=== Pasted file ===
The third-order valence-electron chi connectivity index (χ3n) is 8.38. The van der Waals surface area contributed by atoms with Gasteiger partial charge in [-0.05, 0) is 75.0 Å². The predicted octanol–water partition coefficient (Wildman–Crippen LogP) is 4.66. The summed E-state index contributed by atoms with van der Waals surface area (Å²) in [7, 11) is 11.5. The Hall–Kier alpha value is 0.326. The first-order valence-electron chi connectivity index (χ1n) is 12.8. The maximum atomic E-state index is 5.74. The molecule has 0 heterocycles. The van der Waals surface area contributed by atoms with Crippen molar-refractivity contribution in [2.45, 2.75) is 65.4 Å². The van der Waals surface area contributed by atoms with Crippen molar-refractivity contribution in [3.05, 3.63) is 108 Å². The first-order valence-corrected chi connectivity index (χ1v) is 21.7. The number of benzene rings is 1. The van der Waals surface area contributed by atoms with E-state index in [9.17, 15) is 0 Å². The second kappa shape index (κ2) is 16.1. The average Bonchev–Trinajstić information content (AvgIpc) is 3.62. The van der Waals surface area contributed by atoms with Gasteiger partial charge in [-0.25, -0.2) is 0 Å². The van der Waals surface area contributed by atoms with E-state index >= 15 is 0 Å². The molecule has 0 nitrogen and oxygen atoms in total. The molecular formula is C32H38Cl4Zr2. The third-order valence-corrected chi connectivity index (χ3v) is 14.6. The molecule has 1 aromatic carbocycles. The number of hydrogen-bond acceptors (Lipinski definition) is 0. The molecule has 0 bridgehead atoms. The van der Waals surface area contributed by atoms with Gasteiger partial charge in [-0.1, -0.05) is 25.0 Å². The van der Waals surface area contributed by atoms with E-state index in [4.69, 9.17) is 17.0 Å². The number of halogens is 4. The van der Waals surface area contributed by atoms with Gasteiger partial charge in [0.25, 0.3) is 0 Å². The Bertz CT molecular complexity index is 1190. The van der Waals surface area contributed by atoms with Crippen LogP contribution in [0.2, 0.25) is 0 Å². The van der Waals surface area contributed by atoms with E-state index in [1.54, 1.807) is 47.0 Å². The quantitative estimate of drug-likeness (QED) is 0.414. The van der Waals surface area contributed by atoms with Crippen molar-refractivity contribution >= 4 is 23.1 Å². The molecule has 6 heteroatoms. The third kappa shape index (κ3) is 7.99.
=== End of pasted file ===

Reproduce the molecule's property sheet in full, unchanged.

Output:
The third-order valence-electron chi connectivity index (χ3n) is 8.38. The van der Waals surface area contributed by atoms with Gasteiger partial charge in [-0.05, 0) is 75.0 Å². The predicted octanol–water partition coefficient (Wildman–Crippen LogP) is 4.66. The summed E-state index contributed by atoms with van der Waals surface area (Å²) in [7, 11) is 11.5. The Hall–Kier alpha value is 0.326. The first-order valence-electron chi connectivity index (χ1n) is 12.8. The maximum atomic E-state index is 5.74. The molecule has 0 heterocycles. The van der Waals surface area contributed by atoms with Crippen molar-refractivity contribution in [2.45, 2.75) is 65.4 Å². The van der Waals surface area contributed by atoms with Crippen molar-refractivity contribution in [3.05, 3.63) is 108 Å². The first-order valence-corrected chi connectivity index (χ1v) is 21.7. The number of benzene rings is 1. The van der Waals surface area contributed by atoms with E-state index in [9.17, 15) is 0 Å². The second kappa shape index (κ2) is 16.1. The average Bonchev–Trinajstić information content (AvgIpc) is 3.62. The van der Waals surface area contributed by atoms with Gasteiger partial charge in [-0.25, -0.2) is 0 Å². The van der Waals surface area contributed by atoms with E-state index >= 15 is 0 Å². The molecule has 0 nitrogen and oxygen atoms in total. The molecular formula is C32H38Cl4Zr2. The third-order valence-corrected chi connectivity index (χ3v) is 14.6. The molecule has 1 aromatic carbocycles. The number of hydrogen-bond acceptors (Lipinski definition) is 0. The molecule has 0 bridgehead atoms. The van der Waals surface area contributed by atoms with Gasteiger partial charge in [-0.1, -0.05) is 25.0 Å². The van der Waals surface area contributed by atoms with E-state index in [4.69, 9.17) is 17.0 Å². The number of halogens is 4. The van der Waals surface area contributed by atoms with Gasteiger partial charge in [0.25, 0.3) is 0 Å². The Bertz CT molecular complexity index is 1190. The van der Waals surface area contributed by atoms with Crippen LogP contribution in [0.2, 0.25) is 0 Å². The van der Waals surface area contributed by atoms with E-state index in [1.54, 1.807) is 47.0 Å². The quantitative estimate of drug-likeness (QED) is 0.414. The van der Waals surface area contributed by atoms with Crippen molar-refractivity contribution >= 4 is 23.1 Å². The molecule has 6 heteroatoms. The third kappa shape index (κ3) is 7.99.